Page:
first of these consists of eight-syllable lines, and thus contains sixteen syllables in all. It therefore is shorter by two feet than it ought to be, in order to include the strict translation of two of Dante's lines, the function which Mr. Shadwell assigns to it. The second couplet, of six-syllable lines, contains twelve syllables in all, i.e. two syllables, or one foot, more than is necessary for the translation of Dante's third line. Inasmuch as the capacity of the first couplet thus falls short of, and that of the second exceeds, the requirements of literal translation, the inevitable result is that in the first couplet omissions or mistranslations are constantly met with, and that Dante's third line is expanded into the second couplet by some weak or redundant interpolation, which is called for, not merely in order to fill up the couplet, but also because of the obligation to transform the original line into the rhymes which, when split in half, it refuses to yield spontaneously. On Mr. Shadwell's very first page we find an apt instance in point. The terzina in canto i. 7-9,
Ma qui la morta poesia risurga,
O Sante Muse, poichè vostro sono,
E qui Calliope alquanto surga,' is thus rendered :
• Awake, dead Poesy, and inspire
And let Calliope
Arise and sing with me.' The invocation, in the first of these lines, to a dead thing to rouse itself from slumber is one which Dante would never have written. Neither does he call upon this dead thing to inspire him. He invokes the Muses, since, he says, he is theirs—not their servant-to make his poesy rise again as it were from death. Nor was the Muses' choir'in his thoughts, which were fixed upon the 'holy Muses' themselves. And lastly he beseeches Calliope, in particular, to elevate his style. The padding and sing with me,' substituted for a translation of alquanto,' is unwarrantable, because Dante proceeds in the following terzina to proffer that request in words which Mr. Shadwell rightly translates, thus inflicting on his readers a repetition in every sense of the term. Let our readers compare Mr. Haselfoot's rendering of this passage:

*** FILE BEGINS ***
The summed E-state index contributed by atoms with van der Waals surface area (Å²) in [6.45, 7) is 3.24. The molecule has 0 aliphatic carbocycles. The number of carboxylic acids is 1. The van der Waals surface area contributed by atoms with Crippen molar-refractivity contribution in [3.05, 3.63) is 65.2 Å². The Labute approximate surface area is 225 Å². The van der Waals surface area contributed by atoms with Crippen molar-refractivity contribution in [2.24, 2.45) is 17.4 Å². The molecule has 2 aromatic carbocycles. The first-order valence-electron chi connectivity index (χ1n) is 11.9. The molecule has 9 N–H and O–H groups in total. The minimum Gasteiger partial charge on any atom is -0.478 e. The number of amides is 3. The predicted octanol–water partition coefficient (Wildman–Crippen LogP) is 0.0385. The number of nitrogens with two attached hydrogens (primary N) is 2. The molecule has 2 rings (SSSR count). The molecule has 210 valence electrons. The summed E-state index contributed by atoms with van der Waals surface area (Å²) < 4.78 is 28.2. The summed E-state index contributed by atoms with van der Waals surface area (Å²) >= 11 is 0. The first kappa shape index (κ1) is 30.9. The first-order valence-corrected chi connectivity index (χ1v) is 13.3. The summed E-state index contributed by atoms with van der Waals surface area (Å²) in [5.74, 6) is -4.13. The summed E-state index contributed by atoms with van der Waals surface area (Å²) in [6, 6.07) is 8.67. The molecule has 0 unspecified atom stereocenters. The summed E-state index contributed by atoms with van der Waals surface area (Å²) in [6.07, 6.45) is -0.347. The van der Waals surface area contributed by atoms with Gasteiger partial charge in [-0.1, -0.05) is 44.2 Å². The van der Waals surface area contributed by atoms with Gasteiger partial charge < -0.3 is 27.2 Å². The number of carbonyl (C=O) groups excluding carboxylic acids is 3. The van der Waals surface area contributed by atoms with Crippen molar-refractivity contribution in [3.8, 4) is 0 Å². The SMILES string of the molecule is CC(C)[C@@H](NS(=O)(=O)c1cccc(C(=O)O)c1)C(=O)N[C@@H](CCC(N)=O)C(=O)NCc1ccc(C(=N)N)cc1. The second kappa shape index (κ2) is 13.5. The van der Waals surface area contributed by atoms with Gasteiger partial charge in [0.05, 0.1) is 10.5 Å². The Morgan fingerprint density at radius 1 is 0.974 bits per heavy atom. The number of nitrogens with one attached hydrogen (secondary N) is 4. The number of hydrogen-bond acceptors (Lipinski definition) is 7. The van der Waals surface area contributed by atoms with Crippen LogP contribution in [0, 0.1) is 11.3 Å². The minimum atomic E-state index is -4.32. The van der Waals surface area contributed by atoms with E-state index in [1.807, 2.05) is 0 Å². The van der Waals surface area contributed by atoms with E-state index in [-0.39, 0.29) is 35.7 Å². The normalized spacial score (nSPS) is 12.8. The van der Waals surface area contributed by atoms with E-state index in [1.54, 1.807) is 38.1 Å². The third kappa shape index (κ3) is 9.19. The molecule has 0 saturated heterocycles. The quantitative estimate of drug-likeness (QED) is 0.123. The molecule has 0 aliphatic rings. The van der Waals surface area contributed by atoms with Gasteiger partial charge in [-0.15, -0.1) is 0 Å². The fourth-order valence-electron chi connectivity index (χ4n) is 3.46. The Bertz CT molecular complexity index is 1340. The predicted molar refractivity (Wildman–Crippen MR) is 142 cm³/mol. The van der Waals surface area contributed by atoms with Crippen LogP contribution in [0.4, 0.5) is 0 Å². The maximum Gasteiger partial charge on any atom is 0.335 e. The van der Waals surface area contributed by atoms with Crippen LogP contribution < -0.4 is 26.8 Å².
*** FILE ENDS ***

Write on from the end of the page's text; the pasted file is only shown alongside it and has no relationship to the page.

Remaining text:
* But here may Poesy from death arise,
O holy Muses, since I am your own;
And here Calliope in loftier wise
We proceed to adduce a few more examples of Mr. Shadwell's enforced interpolations for the sake of rhyme :
Che molto poco tempo a volger era.'—Canto i. 60.
Ere he was quite undone.'
To cleanse themselves from sin.' [The spirits not only begin' their purgation but continue it, in some cases for hundreds of years.] Compare, with this, Canto ix. 113-14:
"fa che lavi,
To wash them thou hegin.
‘Leaving in their affright
The song that did delight.' Frequently one of the first two lines of a terzina has in whole or in part to be used in the final couplet of the stanza ; and in that case the padding is shifted into the first couplet. We come upon a glaring specimen of this artifice very early in the book, viz. the rendering of Canto i. 25–7:
Goder pareva il ciel di lor fiammelle.
Poichè privato sei di mirar quelle.'
The widowed northern sky,